In January, 21-year-old Sylvia Solano slammed her 2003 BMW into a brick wall. By the time cops arrived, she and her passenger—both uninjured—were sitting atop the obstinate barrier, clearly intoxicated. A breathalyzer confirmed she had a blood alcohol level of 0.24—three times the legal limit and more than enough to book her for DWI. As this was her second offense, cops determined they could seize her car under the county’s DWI civil forfeiture ordinance.

The car belonged to her father, former Santa Fe sheriff Greg Solano, who argued that he was an “innocent owner.” In other words, he had merely loaned his daughter the car that night, and so he wanted his property back, arguing that he played no part in his daughter’s drunk driving offense. But Sheriff Solano knew this wasn’t Sylvia’s first DWI arrest, which meant he couldn’t claim “innocent owner” status, and Santa Fe was legally entitled to seize his car. Sounds unfair, right?

Ironically, back in 2006, then-Sheriff Solano was plugging hard for his county to be allowed to seize the cars of repeat DWI offenders, including instances where the driver was not the owner of the vehicle. Thus, Solano is being hurt by an ordinance he had personally proposed and advocated for while Santa Fe County sheriff.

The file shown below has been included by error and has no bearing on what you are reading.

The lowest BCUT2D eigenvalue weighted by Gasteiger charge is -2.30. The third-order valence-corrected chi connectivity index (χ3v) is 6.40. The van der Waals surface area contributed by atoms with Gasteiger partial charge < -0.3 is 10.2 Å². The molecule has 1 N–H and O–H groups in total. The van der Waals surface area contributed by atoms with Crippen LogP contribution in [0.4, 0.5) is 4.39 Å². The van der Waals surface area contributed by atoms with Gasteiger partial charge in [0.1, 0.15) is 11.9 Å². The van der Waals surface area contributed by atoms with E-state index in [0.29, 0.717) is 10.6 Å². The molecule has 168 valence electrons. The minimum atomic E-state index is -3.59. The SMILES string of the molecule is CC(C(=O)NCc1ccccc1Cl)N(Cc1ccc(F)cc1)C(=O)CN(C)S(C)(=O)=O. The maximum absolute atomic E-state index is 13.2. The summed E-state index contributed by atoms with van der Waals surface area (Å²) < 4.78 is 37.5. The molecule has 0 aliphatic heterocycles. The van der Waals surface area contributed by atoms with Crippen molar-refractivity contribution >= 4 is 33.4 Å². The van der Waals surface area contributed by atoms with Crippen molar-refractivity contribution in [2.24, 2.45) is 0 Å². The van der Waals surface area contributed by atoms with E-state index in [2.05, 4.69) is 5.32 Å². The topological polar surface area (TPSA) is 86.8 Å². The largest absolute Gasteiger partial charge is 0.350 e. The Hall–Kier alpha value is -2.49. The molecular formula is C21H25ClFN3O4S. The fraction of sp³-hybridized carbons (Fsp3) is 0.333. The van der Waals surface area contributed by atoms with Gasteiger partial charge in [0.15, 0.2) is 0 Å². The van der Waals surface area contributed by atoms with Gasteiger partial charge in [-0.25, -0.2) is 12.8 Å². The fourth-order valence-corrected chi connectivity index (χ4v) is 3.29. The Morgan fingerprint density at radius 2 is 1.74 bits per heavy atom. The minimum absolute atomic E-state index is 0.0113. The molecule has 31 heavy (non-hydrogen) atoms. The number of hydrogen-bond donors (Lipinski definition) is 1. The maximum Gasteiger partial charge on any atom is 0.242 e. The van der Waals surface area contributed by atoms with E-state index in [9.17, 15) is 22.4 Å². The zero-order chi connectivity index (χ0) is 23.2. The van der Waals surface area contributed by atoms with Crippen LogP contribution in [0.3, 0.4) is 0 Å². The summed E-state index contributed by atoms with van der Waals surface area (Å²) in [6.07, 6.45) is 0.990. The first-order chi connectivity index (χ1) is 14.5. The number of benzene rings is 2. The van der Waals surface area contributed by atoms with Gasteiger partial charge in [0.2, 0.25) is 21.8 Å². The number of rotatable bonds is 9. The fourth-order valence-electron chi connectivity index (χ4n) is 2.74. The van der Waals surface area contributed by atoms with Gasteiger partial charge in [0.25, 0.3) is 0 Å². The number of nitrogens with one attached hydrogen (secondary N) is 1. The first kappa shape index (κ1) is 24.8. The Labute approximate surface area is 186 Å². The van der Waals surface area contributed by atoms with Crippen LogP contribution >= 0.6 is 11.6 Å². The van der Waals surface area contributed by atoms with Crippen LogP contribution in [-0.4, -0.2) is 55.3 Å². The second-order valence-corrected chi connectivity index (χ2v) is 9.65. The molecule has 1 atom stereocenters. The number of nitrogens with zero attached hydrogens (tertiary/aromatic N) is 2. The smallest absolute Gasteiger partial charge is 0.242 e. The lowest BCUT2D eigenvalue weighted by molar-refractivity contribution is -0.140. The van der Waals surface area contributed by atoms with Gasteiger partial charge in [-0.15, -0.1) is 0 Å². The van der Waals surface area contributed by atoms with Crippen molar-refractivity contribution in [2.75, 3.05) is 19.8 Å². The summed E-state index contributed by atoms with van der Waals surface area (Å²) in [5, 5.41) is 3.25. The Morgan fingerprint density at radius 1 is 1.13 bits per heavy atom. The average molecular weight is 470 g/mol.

Back in those days, Solano apparently found the provision to be quite reasonable. Almost prophetically, he wrote in a 2006 blog post that the “ordinance will give family’s [sic] a tool to use when their family members want to use the car and they have a history of drunk driving. They can refuse to lend or allow use of the car and tell their family members the reason is that they do not want to lose the family car.” Too bad he didn’t heed his own advice.

Now that his own BMW is on the line, Solana is singing a different tune. Decrying his innocent owner’s hearing as one-sided “boilerplate,” he has vowed to take Santa Fe to court to fight to get his car back. Solano claims that the ordinance is a violation of a car owner’s due process rights, but he may have some difficulty invalidating the rule he originally championed, since he modeled the ordinance on others that had been upheld by the New Mexico Supreme Court.

Even if the law is constitutional, that does not mean it is good policy. We can all feel bad for former Sheriff Solano, but it is safe to say he may have dug his own grave. Indeed, it’s hard not to imagine he now wishes that, once upon a time, he had taken the rights of innocent property owners a little more seriously.